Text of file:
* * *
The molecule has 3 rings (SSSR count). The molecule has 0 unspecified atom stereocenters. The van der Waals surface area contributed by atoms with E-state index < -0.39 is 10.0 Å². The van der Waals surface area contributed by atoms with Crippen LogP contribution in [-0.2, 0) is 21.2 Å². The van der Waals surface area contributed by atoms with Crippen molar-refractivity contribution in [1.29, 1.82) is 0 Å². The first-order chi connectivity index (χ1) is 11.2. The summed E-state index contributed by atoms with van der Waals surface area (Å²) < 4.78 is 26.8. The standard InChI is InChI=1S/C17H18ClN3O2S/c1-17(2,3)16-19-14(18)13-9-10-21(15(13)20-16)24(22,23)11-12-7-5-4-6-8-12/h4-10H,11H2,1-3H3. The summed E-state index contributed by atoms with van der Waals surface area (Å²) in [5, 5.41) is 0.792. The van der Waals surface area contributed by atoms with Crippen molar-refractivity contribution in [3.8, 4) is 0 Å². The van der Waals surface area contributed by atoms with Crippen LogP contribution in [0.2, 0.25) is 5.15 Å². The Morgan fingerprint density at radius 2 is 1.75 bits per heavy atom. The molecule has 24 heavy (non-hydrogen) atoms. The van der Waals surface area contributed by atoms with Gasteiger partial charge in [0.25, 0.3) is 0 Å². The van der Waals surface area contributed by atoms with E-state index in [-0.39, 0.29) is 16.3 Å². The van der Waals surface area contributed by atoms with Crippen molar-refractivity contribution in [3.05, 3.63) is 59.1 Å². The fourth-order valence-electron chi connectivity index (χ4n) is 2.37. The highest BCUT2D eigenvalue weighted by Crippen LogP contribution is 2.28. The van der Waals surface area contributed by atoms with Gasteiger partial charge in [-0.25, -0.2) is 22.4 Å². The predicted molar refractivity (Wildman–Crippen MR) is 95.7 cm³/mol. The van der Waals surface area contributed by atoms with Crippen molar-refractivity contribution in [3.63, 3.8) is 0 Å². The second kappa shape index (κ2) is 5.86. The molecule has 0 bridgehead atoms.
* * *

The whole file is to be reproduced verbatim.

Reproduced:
The molecule has 3 rings (SSSR count). The molecule has 0 unspecified atom stereocenters. The van der Waals surface area contributed by atoms with E-state index < -0.39 is 10.0 Å². The van der Waals surface area contributed by atoms with Crippen LogP contribution in [-0.2, 0) is 21.2 Å². The van der Waals surface area contributed by atoms with Crippen molar-refractivity contribution in [1.29, 1.82) is 0 Å². The first-order chi connectivity index (χ1) is 11.2. The summed E-state index contributed by atoms with van der Waals surface area (Å²) < 4.78 is 26.8. The standard InChI is InChI=1S/C17H18ClN3O2S/c1-17(2,3)16-19-14(18)13-9-10-21(15(13)20-16)24(22,23)11-12-7-5-4-6-8-12/h4-10H,11H2,1-3H3. The summed E-state index contributed by atoms with van der Waals surface area (Å²) in [5, 5.41) is 0.792. The van der Waals surface area contributed by atoms with Crippen molar-refractivity contribution in [3.8, 4) is 0 Å². The van der Waals surface area contributed by atoms with Crippen LogP contribution in [0.2, 0.25) is 5.15 Å². The Morgan fingerprint density at radius 2 is 1.75 bits per heavy atom. The molecule has 24 heavy (non-hydrogen) atoms. The van der Waals surface area contributed by atoms with Gasteiger partial charge in [0.25, 0.3) is 0 Å². The van der Waals surface area contributed by atoms with E-state index in [-0.39, 0.29) is 16.3 Å². The van der Waals surface area contributed by atoms with Crippen molar-refractivity contribution in [3.05, 3.63) is 59.1 Å². The fourth-order valence-electron chi connectivity index (χ4n) is 2.37. The highest BCUT2D eigenvalue weighted by Crippen LogP contribution is 2.28. The van der Waals surface area contributed by atoms with Gasteiger partial charge in [-0.25, -0.2) is 22.4 Å². The predicted molar refractivity (Wildman–Crippen MR) is 95.7 cm³/mol. The van der Waals surface area contributed by atoms with Crippen molar-refractivity contribution in [3.63, 3.8) is 0 Å². The second kappa shape index (κ2) is 5.86. The molecule has 0 bridgehead atoms.